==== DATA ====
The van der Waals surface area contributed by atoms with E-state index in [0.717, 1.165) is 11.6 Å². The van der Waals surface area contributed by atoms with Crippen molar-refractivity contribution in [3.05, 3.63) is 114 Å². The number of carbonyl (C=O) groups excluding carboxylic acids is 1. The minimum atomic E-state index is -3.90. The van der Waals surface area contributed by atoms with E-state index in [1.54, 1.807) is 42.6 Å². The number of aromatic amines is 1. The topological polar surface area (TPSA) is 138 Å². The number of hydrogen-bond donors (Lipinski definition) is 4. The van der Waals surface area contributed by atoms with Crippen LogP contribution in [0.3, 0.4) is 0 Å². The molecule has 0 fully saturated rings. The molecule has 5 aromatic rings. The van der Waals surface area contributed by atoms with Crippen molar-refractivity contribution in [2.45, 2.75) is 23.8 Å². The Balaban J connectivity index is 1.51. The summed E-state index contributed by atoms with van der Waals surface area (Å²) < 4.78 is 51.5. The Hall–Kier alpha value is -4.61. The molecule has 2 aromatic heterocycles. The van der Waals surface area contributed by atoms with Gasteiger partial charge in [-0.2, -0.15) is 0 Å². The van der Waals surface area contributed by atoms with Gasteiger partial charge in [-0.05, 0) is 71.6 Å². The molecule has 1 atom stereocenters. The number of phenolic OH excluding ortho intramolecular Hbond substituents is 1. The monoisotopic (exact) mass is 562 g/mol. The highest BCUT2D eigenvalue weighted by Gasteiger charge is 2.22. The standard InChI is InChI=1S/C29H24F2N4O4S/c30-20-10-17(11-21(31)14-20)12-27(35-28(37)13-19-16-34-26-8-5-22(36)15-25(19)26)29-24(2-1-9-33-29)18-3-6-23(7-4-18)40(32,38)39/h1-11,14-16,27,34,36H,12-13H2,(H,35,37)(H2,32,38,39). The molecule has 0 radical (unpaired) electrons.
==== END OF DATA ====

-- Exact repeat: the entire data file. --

The van der Waals surface area contributed by atoms with E-state index in [0.717, 1.165) is 11.6 Å². The van der Waals surface area contributed by atoms with Crippen molar-refractivity contribution in [3.05, 3.63) is 114 Å². The number of carbonyl (C=O) groups excluding carboxylic acids is 1. The minimum atomic E-state index is -3.90. The van der Waals surface area contributed by atoms with E-state index in [1.54, 1.807) is 42.6 Å². The number of aromatic amines is 1. The topological polar surface area (TPSA) is 138 Å². The number of hydrogen-bond donors (Lipinski definition) is 4. The van der Waals surface area contributed by atoms with Crippen LogP contribution in [0.3, 0.4) is 0 Å². The molecule has 0 fully saturated rings. The molecule has 5 aromatic rings. The van der Waals surface area contributed by atoms with Crippen molar-refractivity contribution in [2.45, 2.75) is 23.8 Å². The Balaban J connectivity index is 1.51. The summed E-state index contributed by atoms with van der Waals surface area (Å²) < 4.78 is 51.5. The Hall–Kier alpha value is -4.61. The molecule has 2 aromatic heterocycles. The van der Waals surface area contributed by atoms with Gasteiger partial charge in [-0.2, -0.15) is 0 Å². The van der Waals surface area contributed by atoms with Gasteiger partial charge in [-0.05, 0) is 71.6 Å². The molecule has 1 atom stereocenters. The number of phenolic OH excluding ortho intramolecular Hbond substituents is 1. The monoisotopic (exact) mass is 562 g/mol. The highest BCUT2D eigenvalue weighted by Gasteiger charge is 2.22. The standard InChI is InChI=1S/C29H24F2N4O4S/c30-20-10-17(11-21(31)14-20)12-27(35-28(37)13-19-16-34-26-8-5-22(36)15-25(19)26)29-24(2-1-9-33-29)18-3-6-23(7-4-18)40(32,38)39/h1-11,14-16,27,34,36H,12-13H2,(H,35,37)(H2,32,38,39). The molecule has 0 radical (unpaired) electrons.